What seems difficult to tell an age that has never learned to go beneath or behind the symbol to verity is that exotericism ends with the beauty of the symbol, whilst esotericism only begins with the symbol and goes on from it to the undreamed-of wealth of a whole new world of revelation. The symbol serves but to touch off the release of a flood of luminous conceptions, which would never leap into organic and meaningful array until marshaled into relationship by the magic of the symbol’s suggestiveness. Thousands of pulpits yearly resound with the sentiment that the vital significance of the Christmas festival lies in the stimulus it furnishes all celebrants to press on to bring to birth the Christ within themselves. This is commendable and good; but with the alleged historic reality of the Bethlehem scene engrossing so much of interest and attention, the detached aim has little chance to swing clear and sweep to more than touching sentimentalism. The vigorous force of a symbol or drama is caught in full when the meanings and intimations adumbrated by it can be carried away from the starting point and applied in the deep regions of personal consciousness. This transfer can be effected all the more smoothly for the very fact that the symbol or drama is itself known to be pure fiction. When, however, that which should be mere meaning-vane is alleged to be itself the event about which meaning is to center, itself the thing to which the meaning points, instead of being merely the pointer to a meaning higher and deeper, the native strong force of symbol and drama is choked in its cradle, so to speak. The alleged historicity of the cycle of Christmas pageantry ties the significance of the festival too close to itself. The meaning can not escape its own symbols and fly with main force into the hearts and minds it should be elevating. So long as the historicity clings and the Christmas festival purports to be the anniversary celebration of the physical birth of a human babe, the wings of the spiritual effort to transfer the meaning from the alleged event over to personal beatification of character are clipped, and the designed cathartic purification and exaltation of the human spirit is thwarted. Instead of sweeping into the mind and heart, the cleansing fire of the great Yule ceremony flows back into the symbol and ends there. As the result of the third-century debacle of esoteric wisdom, therefore, the millions in Christendom continue to celebrate their great solstitial festival without any competent realization of its full import and without ever experiencing anything of the divinely potent theurgy which the symbolical dramatization of the Christ-birth in all men was anciently designed to effectuate.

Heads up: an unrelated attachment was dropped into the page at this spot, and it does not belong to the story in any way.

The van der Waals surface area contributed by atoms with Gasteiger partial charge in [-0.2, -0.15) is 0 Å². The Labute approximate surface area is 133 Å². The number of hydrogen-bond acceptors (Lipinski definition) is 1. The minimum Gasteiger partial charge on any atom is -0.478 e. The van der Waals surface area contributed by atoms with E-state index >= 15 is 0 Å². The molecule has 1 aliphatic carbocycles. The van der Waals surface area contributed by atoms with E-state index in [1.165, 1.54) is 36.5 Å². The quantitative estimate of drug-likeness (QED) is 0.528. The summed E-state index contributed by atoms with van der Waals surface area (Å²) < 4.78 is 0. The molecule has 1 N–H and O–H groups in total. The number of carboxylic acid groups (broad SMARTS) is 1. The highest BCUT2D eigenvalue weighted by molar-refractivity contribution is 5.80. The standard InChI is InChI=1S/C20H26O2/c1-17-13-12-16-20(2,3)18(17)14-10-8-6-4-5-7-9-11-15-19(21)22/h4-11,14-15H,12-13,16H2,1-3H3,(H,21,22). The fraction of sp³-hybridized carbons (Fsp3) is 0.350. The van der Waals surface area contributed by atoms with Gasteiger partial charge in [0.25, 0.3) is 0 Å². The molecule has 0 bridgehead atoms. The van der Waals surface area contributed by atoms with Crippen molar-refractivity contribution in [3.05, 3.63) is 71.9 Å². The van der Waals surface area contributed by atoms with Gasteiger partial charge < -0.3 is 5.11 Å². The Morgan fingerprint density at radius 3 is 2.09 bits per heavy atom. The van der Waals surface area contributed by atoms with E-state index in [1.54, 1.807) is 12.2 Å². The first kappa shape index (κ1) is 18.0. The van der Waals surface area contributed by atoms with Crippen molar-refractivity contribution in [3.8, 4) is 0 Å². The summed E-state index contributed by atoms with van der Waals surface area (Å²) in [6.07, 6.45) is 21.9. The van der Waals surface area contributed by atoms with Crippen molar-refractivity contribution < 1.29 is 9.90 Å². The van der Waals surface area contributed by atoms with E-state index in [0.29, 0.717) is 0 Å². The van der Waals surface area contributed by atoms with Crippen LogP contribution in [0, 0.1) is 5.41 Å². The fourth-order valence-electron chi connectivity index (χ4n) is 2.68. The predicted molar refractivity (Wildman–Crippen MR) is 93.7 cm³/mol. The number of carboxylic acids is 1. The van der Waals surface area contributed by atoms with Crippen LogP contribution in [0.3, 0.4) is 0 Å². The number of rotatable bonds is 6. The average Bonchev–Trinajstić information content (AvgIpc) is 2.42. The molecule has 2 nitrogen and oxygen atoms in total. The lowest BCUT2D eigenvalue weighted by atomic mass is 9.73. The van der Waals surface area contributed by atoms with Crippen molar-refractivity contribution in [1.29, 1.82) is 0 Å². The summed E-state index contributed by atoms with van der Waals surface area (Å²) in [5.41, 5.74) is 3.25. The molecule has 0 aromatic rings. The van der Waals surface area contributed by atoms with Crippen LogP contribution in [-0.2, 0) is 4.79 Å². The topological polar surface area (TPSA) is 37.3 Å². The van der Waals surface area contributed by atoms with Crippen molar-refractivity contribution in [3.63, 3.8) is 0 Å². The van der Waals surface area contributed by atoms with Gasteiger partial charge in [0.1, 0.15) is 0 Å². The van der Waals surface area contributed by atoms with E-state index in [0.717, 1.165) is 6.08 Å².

To stay with the symbol and pageantry and not go beyond them was the crime of Christianity. To stay with the symbol was to cut off the soul and mind from the possibility of their soaring aloft into the highest of their capabilities of rapport and rapture. With symbolism a dead language and a lost art for many centuries, culture in Christendom has been forced to limp on as best it could without the uplifting and sustaining power generated by a true science of symbolic drama. What is here discussed is something that was known to the ancient theurgists, lost in all the intervening time, and not safely recovered as yet. To see truth through the lens of a natural symbol was a consummate attainment of the ancient Egyptians, and is hardly even surmised today. To begin to apprehend something of its potency one must have lived and dreamed with symbols for some years. It is an experience that wholly transcends the power of language to depict its gripping efficacy and beauty. From this point of view it can be said that the full release of the hidden majesty and grandeur of the Nativity pageantry--that aspect of Yuletide festivity that Warschauer termed a "poetic idyll"--is only possible when at last the mind knows of a certainty that the idyll is purely poetry and not history. The tragedy is that so few can go beyond the symbol to the deeper plummeting. Erroneous tradition presses so heavily in upon them that they are afraid to let go of the symbol as fact itself and reach for the wondrous grace of the miracle of meaning beyond it. The legend of the historicity has atrophied the cultural capacity to catch what the event meant as symbol. There must first, of course, be some clear intellectual perception of what the pageantry and symbolical embellishment stood for, which is mostly as yet a secret of the ancient Egyptians. This itself constitutes a revelation beyond the belief of anyone who has not had the good fortune to discover it. The poverty of intellectual illumination and psychological afflatus to which the Christian literalization of arcane science has reduced us will be known only when the transcendent sublimity of the Christmas pageantry as an exquisite dramatic idyll is brought to realization again through the recovery of symbolic genius. That genius has mastered the art of employing an appropriate symbol as a lens to magnify the truth seen through it. The highest adroitness and skill in the usage consisted in keeping the symbol diaphanous, the lens transparent, so that it never distorted, obscured or shut out the object from view. This is just what Christianity did not do with ancient symbols. Its sin was to render them all concrete and opaque! Looking at the symbol, it sees that, but nothing beyond. The ancient world used symbols, allegories, dramas, because it knew how to keep them clear and translucent. No thought of history obtruded to congeal the translucency of pure emblemism into opaqueness. The symbol was an unobstructed pathway for the passage of the light.